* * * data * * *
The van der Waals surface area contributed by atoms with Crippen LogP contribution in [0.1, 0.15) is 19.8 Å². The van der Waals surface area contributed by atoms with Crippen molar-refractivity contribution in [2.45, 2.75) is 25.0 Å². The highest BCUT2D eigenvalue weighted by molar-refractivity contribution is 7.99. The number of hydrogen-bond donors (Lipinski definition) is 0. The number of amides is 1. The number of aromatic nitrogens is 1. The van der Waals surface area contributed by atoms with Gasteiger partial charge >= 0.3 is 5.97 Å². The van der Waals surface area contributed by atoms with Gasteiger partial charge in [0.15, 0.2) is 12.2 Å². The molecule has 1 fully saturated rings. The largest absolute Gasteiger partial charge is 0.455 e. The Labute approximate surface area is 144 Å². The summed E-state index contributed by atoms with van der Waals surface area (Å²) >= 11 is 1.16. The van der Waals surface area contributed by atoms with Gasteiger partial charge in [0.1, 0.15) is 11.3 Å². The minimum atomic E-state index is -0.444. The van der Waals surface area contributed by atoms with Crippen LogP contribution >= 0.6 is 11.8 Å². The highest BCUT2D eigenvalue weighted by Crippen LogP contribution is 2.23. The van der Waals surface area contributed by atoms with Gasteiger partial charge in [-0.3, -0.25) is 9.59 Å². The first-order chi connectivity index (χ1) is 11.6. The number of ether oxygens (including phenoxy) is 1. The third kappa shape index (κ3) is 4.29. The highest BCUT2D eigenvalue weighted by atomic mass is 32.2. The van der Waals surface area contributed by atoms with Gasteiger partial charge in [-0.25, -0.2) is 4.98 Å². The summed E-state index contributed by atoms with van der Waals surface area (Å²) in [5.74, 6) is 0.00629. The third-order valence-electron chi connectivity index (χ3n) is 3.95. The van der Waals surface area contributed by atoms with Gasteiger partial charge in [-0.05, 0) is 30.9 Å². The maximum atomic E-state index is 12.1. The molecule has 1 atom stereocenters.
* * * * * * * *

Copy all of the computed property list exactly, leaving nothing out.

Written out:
The van der Waals surface area contributed by atoms with Crippen LogP contribution in [0.1, 0.15) is 19.8 Å². The van der Waals surface area contributed by atoms with Crippen molar-refractivity contribution in [2.45, 2.75) is 25.0 Å². The highest BCUT2D eigenvalue weighted by molar-refractivity contribution is 7.99. The number of hydrogen-bond donors (Lipinski definition) is 0. The number of amides is 1. The number of aromatic nitrogens is 1. The van der Waals surface area contributed by atoms with Gasteiger partial charge >= 0.3 is 5.97 Å². The van der Waals surface area contributed by atoms with Gasteiger partial charge in [0.15, 0.2) is 12.2 Å². The molecule has 1 fully saturated rings. The largest absolute Gasteiger partial charge is 0.455 e. The Labute approximate surface area is 144 Å². The summed E-state index contributed by atoms with van der Waals surface area (Å²) >= 11 is 1.16. The van der Waals surface area contributed by atoms with Gasteiger partial charge in [0.1, 0.15) is 11.3 Å². The minimum atomic E-state index is -0.444. The van der Waals surface area contributed by atoms with Crippen LogP contribution >= 0.6 is 11.8 Å². The highest BCUT2D eigenvalue weighted by Crippen LogP contribution is 2.23. The van der Waals surface area contributed by atoms with Gasteiger partial charge in [-0.3, -0.25) is 9.59 Å². The first-order chi connectivity index (χ1) is 11.6. The number of ether oxygens (including phenoxy) is 1. The third kappa shape index (κ3) is 4.29. The highest BCUT2D eigenvalue weighted by atomic mass is 32.2. The van der Waals surface area contributed by atoms with Gasteiger partial charge in [-0.25, -0.2) is 4.98 Å². The summed E-state index contributed by atoms with van der Waals surface area (Å²) in [5.74, 6) is 0.00629. The third-order valence-electron chi connectivity index (χ3n) is 3.95. The van der Waals surface area contributed by atoms with Gasteiger partial charge in [-0.05, 0) is 30.9 Å². The maximum atomic E-state index is 12.1. The molecule has 1 atom stereocenters.